@Jim: The putsch occurred only superficially because of the Northern Rebels' advances. In reality, as always, it represents selfish opportunism on the part of the involved military leadership. The aim of inciting foreign intervention in no way warrants or excuses the murder and mayhem created in Bamako and other places after the breakdown of constitutional order due to Cpt. Sanogo's crimes.

  • rate this
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    Comment number 22.

    If the putschists know what's good for them, and they keep to their word, there will be a proper democratic transition within the coming two months in Mali. Humanitarian aid should continue and the economy in the South should be restored to its usual health by that time. (See further, below)

  • rate this
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    Comment number 21.

    After the transitional government has given way to a newly elected government, and three months thereafter when stability in the South has been regained, the putschists should be forcibly retired from public life, if not before then, and given a minimal pension. If they again conspire to return to military life or to act against the government, they should be jailed for a very long time.

  • rate this
    -1

    Comment number 20.

    the coup was because the government wasn't doing enough to stop the rebels in the north and since they toppled said government those rebels were able to take over the entire north and declare themselves independent and ECOWAS had to step in and take over.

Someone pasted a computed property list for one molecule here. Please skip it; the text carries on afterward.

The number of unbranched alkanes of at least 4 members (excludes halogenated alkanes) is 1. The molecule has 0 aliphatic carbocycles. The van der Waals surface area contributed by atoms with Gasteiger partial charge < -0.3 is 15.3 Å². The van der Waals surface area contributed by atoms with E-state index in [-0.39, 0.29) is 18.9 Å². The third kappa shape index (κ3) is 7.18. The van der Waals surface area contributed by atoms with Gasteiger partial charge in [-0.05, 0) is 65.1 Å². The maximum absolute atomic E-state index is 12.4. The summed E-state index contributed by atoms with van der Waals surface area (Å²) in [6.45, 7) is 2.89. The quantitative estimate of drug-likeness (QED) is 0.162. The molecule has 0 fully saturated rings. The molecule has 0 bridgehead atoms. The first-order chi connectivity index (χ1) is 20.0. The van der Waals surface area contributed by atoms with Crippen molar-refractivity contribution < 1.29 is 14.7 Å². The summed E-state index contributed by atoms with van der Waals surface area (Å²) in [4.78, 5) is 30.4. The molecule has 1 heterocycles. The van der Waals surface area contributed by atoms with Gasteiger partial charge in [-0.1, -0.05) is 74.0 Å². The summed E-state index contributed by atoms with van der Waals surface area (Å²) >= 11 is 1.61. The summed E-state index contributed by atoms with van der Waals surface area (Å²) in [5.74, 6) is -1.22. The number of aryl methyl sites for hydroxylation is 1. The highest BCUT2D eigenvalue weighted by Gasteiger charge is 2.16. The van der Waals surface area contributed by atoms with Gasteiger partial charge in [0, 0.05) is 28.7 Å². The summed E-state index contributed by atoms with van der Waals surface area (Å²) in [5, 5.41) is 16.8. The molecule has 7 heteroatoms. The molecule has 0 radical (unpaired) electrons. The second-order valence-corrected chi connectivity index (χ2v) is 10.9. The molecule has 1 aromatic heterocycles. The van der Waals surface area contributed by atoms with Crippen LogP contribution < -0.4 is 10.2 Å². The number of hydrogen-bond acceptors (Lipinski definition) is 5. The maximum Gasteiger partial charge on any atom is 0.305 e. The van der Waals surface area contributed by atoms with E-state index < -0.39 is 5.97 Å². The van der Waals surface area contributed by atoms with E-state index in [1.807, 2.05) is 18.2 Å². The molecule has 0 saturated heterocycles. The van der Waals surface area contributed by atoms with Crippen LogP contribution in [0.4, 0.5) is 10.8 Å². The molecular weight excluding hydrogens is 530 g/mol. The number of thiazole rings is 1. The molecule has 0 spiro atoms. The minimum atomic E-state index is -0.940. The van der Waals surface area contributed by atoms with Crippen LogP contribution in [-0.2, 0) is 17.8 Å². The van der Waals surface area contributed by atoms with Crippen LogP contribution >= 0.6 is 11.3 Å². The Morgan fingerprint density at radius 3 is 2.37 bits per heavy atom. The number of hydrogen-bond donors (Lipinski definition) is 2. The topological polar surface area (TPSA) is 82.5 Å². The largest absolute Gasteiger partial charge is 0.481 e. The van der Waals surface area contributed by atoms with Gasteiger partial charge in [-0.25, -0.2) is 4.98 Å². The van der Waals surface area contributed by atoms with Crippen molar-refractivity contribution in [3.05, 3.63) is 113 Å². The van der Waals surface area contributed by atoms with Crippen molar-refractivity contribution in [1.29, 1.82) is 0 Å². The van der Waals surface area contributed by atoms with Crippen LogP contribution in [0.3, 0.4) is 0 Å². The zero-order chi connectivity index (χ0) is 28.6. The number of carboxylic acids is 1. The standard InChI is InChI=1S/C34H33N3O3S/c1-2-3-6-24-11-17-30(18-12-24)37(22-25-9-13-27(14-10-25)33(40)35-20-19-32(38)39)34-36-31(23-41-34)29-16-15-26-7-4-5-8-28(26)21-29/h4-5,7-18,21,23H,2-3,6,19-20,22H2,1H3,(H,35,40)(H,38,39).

when the coup is led by a Captain you know it was not a hugely popular rebellion.

  • rate this
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    Comment number 19.

    But as to the Northern Rebels and their AQMI friends, the transitional government should not wait but should work closely with the UN, North American and European powers to immediately suppress them. There's no good purpose in waiting for another day to begin reinstituting the territorial integrity of Mali and restoring the constitutional writ of Mali over all its territory, including the North.

  • rate this
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    Comment number 18.

    Now Ecowas stands for the value of Africa and raise my hut for the African Union and the Coup Leaders for accepting the Deal for Africa by Africa with Africa. Let Us all hope this will be a lesson for other African leaders who pretend to Rule.

  • rate this
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    Comment number 17.

    One down, hundreds more to go......

  • rate this
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    Comment number 16.

    Well it seems the Tuareq are 're asserting' thier age old 'right' to do what they want int the desert, including robbing and rapeing people and forcing people to behave 'how we say' (sharia anyone)

    And Thanks to Gaddafi they are well armed now.

    Fact is France and EU will nevr 'recognize' them

  • rate this
    -1

    Comment number 15.

    This military coup shouldn't happen in first. Military coup will send African countries backward. Behavng like Gangsters will not help Africa Continent. http://mycontinent.co/African-Gangsters.php

  • rate this
    0

    Comment number 14.

    @ levap, "It took Europeans a better portion of millennium..." Yes, but we're in different times now. The Facebook, Internet, Fibre optics, iPhone etc. generation. I hope the stage has now changed and Africa must not tolerate illegal military takeovers.

  • rate this
    -1

    Comment number 13.

    I can't help feeling this is NATO's fault!!